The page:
If you are like the millions of people who can not find the time or simply do not have the means to ‘get out there’ there’s still many things you can do to be active in our democracy. A democracy needs active citizens in order to work. As American Philosopher John Dewey once said, “Democracy is a way of life.”
It was once said the slacktivists were those who showed little interest or enthusiasm in being involved in the political process and showed lack of concern to global changes and social justice causes. But that’s all changed with the help of social media, websites and news platforms giving slacktivists a place to voice their opinions and help bring awareness to a cause.
Of course it’s best if a slacktivist starts with being informed. A simple click of the mouse may actually hurt a cause if one lacks understanding of the facts of the situation.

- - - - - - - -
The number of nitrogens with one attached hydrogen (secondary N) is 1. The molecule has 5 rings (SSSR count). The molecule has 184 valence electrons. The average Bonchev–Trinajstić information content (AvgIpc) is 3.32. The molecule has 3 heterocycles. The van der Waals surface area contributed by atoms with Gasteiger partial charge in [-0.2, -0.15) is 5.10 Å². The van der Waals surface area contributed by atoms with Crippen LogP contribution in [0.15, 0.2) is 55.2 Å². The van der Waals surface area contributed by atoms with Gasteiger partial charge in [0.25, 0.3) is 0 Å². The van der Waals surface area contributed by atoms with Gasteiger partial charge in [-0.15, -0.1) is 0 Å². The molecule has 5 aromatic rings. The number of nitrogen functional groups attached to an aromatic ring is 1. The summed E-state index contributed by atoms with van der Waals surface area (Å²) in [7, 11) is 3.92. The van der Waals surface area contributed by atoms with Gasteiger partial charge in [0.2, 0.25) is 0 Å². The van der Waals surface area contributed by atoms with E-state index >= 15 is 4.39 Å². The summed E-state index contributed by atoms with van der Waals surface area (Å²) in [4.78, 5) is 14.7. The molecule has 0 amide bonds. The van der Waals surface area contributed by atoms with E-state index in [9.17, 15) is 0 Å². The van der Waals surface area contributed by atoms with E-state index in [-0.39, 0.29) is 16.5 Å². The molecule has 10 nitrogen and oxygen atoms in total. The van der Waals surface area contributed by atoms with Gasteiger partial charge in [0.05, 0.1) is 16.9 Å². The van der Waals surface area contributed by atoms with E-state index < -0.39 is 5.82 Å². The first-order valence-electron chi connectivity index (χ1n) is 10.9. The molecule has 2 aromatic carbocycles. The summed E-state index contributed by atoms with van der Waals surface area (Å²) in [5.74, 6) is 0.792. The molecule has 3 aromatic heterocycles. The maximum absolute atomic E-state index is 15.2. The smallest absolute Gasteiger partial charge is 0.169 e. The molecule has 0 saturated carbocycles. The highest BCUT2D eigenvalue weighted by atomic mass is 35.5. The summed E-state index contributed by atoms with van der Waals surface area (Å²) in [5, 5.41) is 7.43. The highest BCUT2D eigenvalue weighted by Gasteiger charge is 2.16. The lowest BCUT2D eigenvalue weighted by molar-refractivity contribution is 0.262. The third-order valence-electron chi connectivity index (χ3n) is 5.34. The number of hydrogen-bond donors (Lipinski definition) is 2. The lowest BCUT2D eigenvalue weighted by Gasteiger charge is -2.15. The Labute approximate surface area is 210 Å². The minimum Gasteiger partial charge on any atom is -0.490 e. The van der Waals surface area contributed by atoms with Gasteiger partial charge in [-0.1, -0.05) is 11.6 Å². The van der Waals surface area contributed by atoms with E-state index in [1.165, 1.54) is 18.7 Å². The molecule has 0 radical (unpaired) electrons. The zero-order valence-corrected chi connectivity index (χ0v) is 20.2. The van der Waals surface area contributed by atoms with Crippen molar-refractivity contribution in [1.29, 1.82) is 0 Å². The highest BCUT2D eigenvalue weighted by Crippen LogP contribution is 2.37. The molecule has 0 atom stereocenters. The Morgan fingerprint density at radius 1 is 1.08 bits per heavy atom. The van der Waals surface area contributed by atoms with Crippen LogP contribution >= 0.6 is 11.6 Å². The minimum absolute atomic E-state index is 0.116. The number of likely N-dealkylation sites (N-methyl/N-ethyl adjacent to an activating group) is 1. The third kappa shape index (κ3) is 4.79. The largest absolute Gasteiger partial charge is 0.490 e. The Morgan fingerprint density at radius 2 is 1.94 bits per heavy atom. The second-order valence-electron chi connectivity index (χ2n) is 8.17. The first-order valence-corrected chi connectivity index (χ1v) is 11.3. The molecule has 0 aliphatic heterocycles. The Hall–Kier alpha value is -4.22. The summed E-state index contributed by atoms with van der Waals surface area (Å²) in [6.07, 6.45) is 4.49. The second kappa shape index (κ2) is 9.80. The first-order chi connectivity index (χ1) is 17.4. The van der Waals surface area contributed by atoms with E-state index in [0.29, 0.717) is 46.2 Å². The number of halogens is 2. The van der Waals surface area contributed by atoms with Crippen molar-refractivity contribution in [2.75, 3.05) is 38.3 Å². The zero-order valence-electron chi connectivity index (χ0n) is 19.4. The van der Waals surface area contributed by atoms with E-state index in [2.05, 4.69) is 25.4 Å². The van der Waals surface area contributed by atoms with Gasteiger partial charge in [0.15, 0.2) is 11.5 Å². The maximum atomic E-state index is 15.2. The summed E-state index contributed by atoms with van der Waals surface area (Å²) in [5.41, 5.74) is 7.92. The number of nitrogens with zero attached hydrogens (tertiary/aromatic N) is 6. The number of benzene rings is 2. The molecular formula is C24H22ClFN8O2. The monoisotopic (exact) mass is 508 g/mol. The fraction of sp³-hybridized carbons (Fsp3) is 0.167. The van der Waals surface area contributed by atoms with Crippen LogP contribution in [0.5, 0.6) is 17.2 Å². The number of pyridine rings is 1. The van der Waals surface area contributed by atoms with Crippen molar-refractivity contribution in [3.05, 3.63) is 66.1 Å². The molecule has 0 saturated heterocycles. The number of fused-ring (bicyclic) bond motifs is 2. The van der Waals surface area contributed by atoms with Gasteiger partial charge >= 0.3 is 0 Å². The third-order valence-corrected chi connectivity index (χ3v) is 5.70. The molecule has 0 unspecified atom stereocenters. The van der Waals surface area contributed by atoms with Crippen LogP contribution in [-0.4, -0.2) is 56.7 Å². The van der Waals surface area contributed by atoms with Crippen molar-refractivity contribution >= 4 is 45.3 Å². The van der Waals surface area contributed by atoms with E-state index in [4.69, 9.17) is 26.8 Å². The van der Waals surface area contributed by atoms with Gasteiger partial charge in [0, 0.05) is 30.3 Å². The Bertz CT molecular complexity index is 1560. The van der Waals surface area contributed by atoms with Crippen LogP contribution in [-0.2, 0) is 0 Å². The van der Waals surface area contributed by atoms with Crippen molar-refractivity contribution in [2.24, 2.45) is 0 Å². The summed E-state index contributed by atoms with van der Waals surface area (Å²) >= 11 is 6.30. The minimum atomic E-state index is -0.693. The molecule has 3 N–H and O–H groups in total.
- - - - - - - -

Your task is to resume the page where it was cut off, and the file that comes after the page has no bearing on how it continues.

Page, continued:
WHERE TO START
Alexandra Samuel, the author of Work Smarter with Social Media says meaningful change only comes from conversation. He recommends tools like blogging, Facebook, Twitter, and RSS to challenge community engagement. Websites like NetSquared use technology for social impact by bringing together nonprofits, activists, tech leaders and funders.
With the new POTUS now being called the first “Twitter President” it’s no wonder that people have taken to this social media platform for engagement and communication. Twitter is being used by people around the world to get news out, and show solidarity with the protesters.
Try learning more about who represents you and what organizations they cooperate with. OpenSecrets.org can help you be more informed about your representatives policy decisions. This website can offer you tools and information plus how to contact the policy makers.
Help clean up Congress by supporting Clean Money Candidates. This website provides qualified candidates who agree to limit their spending and reject contributions from private sources.
A great place to seek out non-profit and social change organizations is
Better World Handbook . It offers a short list of the most powerful social change organizations in the world.
If it’s global change you are concerned with then join websites like Global Voices which curate, verify and translate trending news and stories you might be missing on the Internet, from blogs, independent press and social media in 167 countries.